Beef Yakitori Marinated in Soy Tare

beef yakitori marinated in tare sauce

Beef Yakitori Marinated in Soy Tare

Ah beef yakitori, aspara bacon, nankotsu, kawa! The variety is endless and so delicious! 

For those who aren’t too familiar with the term, yakitori literally means grilled meats in Japanese. Yakitori bars (or kushiyaki; they mean the same thing so either one is fine to use) are extremely popular drinking and eating establishments all throughout Japan where different parts of a chicken, pork and beef are used. Yes my dear friends, you can order skewers of cartilage, gizzards, liver, neck, tail, intestines, tongue and heart. Surprised? Grossed out? Don’t be, it’s delicious! You can also order less intense cuts like breast, wing or ground chicken (called tsukune).

beef marinade

Each skewer is dipped in a sweet soy sauce or sprinkled with salt before resting on a grill over charcoal until cooked to absolute perfection. You haven’t had good chicken until you’ve gone a to a Yakitori bar, trust me on that. Magic happens when poultry touches the hands of a grill master.


The menu also comes with an array of small dishes to accompany the skewers, such as tsukemono (pickles), onigiri (rice balls), ohitashi (boiled spinach with sesame), even sashimi at times. Yakitori bars also serve plenty of seafood and vegetable options, which tends to make your eyes bigger than your stomach during the selection process. I always have to remind myself not to order too much, that I can always order more later. At home, I serve beef yakitori with cucumber maki rolls and dashi tamagoyaki (Japanese omelet).

peppers and mushrooms

If I owned a charcoal grill I would spend all day experimenting with protein and different marinades. I like that no oil is needed to cook yummy beef yakitori. I also love what marinating does to meat; it breaks down the enzymes, making it super tender and moist. 


For this recipe, I made something very close to a classic tare sauce but instead of dipping the meat in right before cooking, I marinated it for a few hours. This guarantees lots of umami flavors, a little sweetness and piri piri – Japanese for tingly, hot – from the pinch of ichimi togarashi.

beef skewered

This marinade also works well with pork, chicken and firm tofu cubes. 

Beef Skewers - Yakitori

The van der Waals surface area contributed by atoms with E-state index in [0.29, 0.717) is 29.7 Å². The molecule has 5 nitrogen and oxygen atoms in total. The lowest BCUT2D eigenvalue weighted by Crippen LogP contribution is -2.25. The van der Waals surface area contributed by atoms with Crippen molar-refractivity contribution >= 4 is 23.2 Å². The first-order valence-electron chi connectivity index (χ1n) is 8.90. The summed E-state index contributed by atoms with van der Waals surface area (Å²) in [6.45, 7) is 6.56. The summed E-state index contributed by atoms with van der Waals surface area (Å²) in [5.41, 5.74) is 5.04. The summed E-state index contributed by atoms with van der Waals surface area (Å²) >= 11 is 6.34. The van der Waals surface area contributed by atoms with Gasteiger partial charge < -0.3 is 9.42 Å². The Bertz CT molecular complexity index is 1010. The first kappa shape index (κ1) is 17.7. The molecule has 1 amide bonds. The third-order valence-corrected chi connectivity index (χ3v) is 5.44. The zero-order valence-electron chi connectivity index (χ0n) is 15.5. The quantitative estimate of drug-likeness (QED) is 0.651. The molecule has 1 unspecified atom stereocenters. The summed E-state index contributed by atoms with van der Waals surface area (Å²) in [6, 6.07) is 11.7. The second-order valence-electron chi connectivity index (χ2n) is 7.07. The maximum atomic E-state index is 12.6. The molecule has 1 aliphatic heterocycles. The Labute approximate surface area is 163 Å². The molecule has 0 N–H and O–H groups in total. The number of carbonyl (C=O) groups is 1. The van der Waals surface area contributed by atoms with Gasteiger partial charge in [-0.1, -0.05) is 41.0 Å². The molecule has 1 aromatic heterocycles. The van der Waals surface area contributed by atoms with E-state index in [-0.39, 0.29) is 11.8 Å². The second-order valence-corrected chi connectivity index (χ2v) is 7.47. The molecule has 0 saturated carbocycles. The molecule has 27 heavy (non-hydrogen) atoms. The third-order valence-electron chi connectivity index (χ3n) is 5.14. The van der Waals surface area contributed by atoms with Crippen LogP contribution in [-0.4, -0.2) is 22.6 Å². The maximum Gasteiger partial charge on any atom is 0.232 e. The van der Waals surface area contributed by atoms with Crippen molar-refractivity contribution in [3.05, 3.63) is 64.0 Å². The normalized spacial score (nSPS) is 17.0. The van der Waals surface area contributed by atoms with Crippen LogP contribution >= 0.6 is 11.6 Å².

Prep time
Cook time
Total time
Beef kebabs marinated in soy, sake and mirin tare. Baked in the oven with mushrooms, scallions and bell peppers.
Recipe type: Snack
Cuisine: Japanese, Beef
Serves: 2
  • 1lb beef sirloin, cut into cubes
  • 10 button mushrooms, stems removed
  • 1 green bell pepper, cut into cubes
  • 4 scallions, cut into quarters

  • For the marinade:

  • ¼ cup mirin
  • ¼ soy sauce
  • 2 tbsp light soy sauce
  • 2 tbsp sugar
  • 3 tbsp sake
  • ½ tsp ichimi togarashi (chili pepper flakes) *optional
  1. - Put all the ingredients for the marinade in a tupperware and stir until sugar is completely melted.
  2. - Add beef cubes, cover and refrigerate for at least 3 hours (no more than 7).
  3. - Preheat oven to 350ºF.
  4. - Soak wooden skewers in water for about 30 minutes, to prevent them from burning (especially if they are thin, small ones).
  5. - Thread beef and vegetables onto skewers and lay them on a sheet tray covered with aluminum foil.
  6. - Cook for about 20-25, until beef is cooked through and golden brown.
  7. - Serve hot.
Nutrition Information
Serving size: 2 Calories: 647 Unsaturated fat: 13g Trans fat: 0g



  1. wildsheep says

    Yakitori actually means cooked bird. Yaki = Cooked, Tori = Bird. Typically it’s skewered chicken.

    When it’s beef, we use the word “Yakiniku”. Yaki = Cooked, Niku = Meat/Beef.

    • says

      Very true however I didn’t want to use yaki niku as it can be confusing for some. The translation is right but in Japan it’s hot plate restaurant using thinly sliced beef that are called yaki niku. Yaki Tori is more of a general term for skewered food, you wouldn’t say yaki yasai yet they sell shishito, tomatoes and other skewered veggies in Yakitori restaurants. :)

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